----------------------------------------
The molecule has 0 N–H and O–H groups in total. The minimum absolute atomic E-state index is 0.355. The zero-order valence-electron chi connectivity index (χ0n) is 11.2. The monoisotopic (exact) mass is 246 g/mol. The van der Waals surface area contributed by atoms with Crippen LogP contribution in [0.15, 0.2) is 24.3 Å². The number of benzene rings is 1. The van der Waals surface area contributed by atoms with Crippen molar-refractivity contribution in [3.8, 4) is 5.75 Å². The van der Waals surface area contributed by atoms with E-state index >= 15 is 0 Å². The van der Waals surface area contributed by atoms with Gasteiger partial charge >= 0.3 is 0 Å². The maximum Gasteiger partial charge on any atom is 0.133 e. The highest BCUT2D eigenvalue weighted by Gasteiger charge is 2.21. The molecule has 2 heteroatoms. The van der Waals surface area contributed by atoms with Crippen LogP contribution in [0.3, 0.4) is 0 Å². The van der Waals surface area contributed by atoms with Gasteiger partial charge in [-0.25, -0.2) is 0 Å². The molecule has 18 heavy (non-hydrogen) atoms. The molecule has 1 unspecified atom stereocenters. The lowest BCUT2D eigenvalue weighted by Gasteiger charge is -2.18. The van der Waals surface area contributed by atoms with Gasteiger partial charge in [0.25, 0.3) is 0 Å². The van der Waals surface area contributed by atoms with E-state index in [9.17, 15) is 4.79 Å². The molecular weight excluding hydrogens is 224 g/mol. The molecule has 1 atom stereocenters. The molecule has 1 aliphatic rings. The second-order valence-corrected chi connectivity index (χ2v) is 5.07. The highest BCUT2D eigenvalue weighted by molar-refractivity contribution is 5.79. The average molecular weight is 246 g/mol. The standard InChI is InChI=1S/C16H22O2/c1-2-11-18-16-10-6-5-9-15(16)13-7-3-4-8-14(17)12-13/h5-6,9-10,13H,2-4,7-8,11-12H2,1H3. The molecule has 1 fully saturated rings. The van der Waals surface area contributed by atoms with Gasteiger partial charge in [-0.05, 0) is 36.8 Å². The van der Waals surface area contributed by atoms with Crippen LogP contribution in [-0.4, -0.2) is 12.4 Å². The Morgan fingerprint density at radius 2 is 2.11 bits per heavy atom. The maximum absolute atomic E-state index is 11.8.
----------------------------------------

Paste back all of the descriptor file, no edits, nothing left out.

The molecule has 0 N–H and O–H groups in total. The minimum absolute atomic E-state index is 0.355. The zero-order valence-electron chi connectivity index (χ0n) is 11.2. The monoisotopic (exact) mass is 246 g/mol. The van der Waals surface area contributed by atoms with Crippen LogP contribution in [0.15, 0.2) is 24.3 Å². The number of benzene rings is 1. The van der Waals surface area contributed by atoms with Crippen molar-refractivity contribution in [3.8, 4) is 5.75 Å². The van der Waals surface area contributed by atoms with E-state index >= 15 is 0 Å². The van der Waals surface area contributed by atoms with Gasteiger partial charge >= 0.3 is 0 Å². The maximum Gasteiger partial charge on any atom is 0.133 e. The highest BCUT2D eigenvalue weighted by Gasteiger charge is 2.21. The molecule has 2 heteroatoms. The van der Waals surface area contributed by atoms with Crippen LogP contribution in [0.3, 0.4) is 0 Å². The van der Waals surface area contributed by atoms with Gasteiger partial charge in [-0.25, -0.2) is 0 Å². The molecule has 18 heavy (non-hydrogen) atoms. The molecule has 1 unspecified atom stereocenters. The lowest BCUT2D eigenvalue weighted by Gasteiger charge is -2.18. The van der Waals surface area contributed by atoms with Gasteiger partial charge in [0.25, 0.3) is 0 Å². The van der Waals surface area contributed by atoms with E-state index in [9.17, 15) is 4.79 Å². The molecular weight excluding hydrogens is 224 g/mol. The molecule has 1 atom stereocenters. The molecule has 1 aliphatic rings. The second-order valence-corrected chi connectivity index (χ2v) is 5.07. The highest BCUT2D eigenvalue weighted by molar-refractivity contribution is 5.79. The average molecular weight is 246 g/mol. The standard InChI is InChI=1S/C16H22O2/c1-2-11-18-16-10-6-5-9-15(16)13-7-3-4-8-14(17)12-13/h5-6,9-10,13H,2-4,7-8,11-12H2,1H3. The molecule has 1 fully saturated rings. The van der Waals surface area contributed by atoms with Gasteiger partial charge in [-0.05, 0) is 36.8 Å². The van der Waals surface area contributed by atoms with Crippen LogP contribution in [-0.4, -0.2) is 12.4 Å². The Morgan fingerprint density at radius 2 is 2.11 bits per heavy atom. The maximum absolute atomic E-state index is 11.8.